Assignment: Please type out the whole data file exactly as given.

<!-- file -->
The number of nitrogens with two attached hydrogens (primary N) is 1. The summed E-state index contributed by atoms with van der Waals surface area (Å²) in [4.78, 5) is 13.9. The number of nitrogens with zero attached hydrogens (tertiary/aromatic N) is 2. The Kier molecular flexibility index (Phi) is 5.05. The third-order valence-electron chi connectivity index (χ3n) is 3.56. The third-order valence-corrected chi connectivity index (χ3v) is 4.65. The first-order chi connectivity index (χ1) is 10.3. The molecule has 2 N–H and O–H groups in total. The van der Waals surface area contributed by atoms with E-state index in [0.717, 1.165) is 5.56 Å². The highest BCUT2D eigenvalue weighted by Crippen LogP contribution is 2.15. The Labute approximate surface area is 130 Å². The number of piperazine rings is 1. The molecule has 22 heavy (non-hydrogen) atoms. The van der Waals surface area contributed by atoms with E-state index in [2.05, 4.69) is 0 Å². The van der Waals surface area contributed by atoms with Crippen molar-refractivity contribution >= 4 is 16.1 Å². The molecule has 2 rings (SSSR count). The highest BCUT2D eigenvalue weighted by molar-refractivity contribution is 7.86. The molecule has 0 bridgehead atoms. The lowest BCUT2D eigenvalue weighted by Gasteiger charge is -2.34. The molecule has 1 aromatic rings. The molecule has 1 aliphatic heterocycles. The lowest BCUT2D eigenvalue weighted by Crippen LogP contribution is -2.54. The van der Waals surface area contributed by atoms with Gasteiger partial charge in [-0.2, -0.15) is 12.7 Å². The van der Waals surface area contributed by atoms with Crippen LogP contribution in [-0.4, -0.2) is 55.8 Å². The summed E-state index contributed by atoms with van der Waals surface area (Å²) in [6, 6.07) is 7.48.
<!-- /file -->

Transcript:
The number of nitrogens with two attached hydrogens (primary N) is 1. The summed E-state index contributed by atoms with van der Waals surface area (Å²) in [4.78, 5) is 13.9. The number of nitrogens with zero attached hydrogens (tertiary/aromatic N) is 2. The Kier molecular flexibility index (Phi) is 5.05. The third-order valence-electron chi connectivity index (χ3n) is 3.56. The third-order valence-corrected chi connectivity index (χ3v) is 4.65. The first-order chi connectivity index (χ1) is 10.3. The molecule has 2 N–H and O–H groups in total. The van der Waals surface area contributed by atoms with E-state index in [0.717, 1.165) is 5.56 Å². The highest BCUT2D eigenvalue weighted by Crippen LogP contribution is 2.15. The Labute approximate surface area is 130 Å². The number of piperazine rings is 1. The molecule has 22 heavy (non-hydrogen) atoms. The van der Waals surface area contributed by atoms with E-state index in [2.05, 4.69) is 0 Å². The van der Waals surface area contributed by atoms with Crippen molar-refractivity contribution >= 4 is 16.1 Å². The molecule has 2 rings (SSSR count). The highest BCUT2D eigenvalue weighted by molar-refractivity contribution is 7.86. The molecule has 0 bridgehead atoms. The lowest BCUT2D eigenvalue weighted by Gasteiger charge is -2.34. The molecule has 1 aromatic rings. The molecule has 1 aliphatic heterocycles. The lowest BCUT2D eigenvalue weighted by Crippen LogP contribution is -2.54. The van der Waals surface area contributed by atoms with Gasteiger partial charge in [-0.2, -0.15) is 12.7 Å². The van der Waals surface area contributed by atoms with Crippen LogP contribution in [-0.4, -0.2) is 55.8 Å². The summed E-state index contributed by atoms with van der Waals surface area (Å²) in [6, 6.07) is 7.48.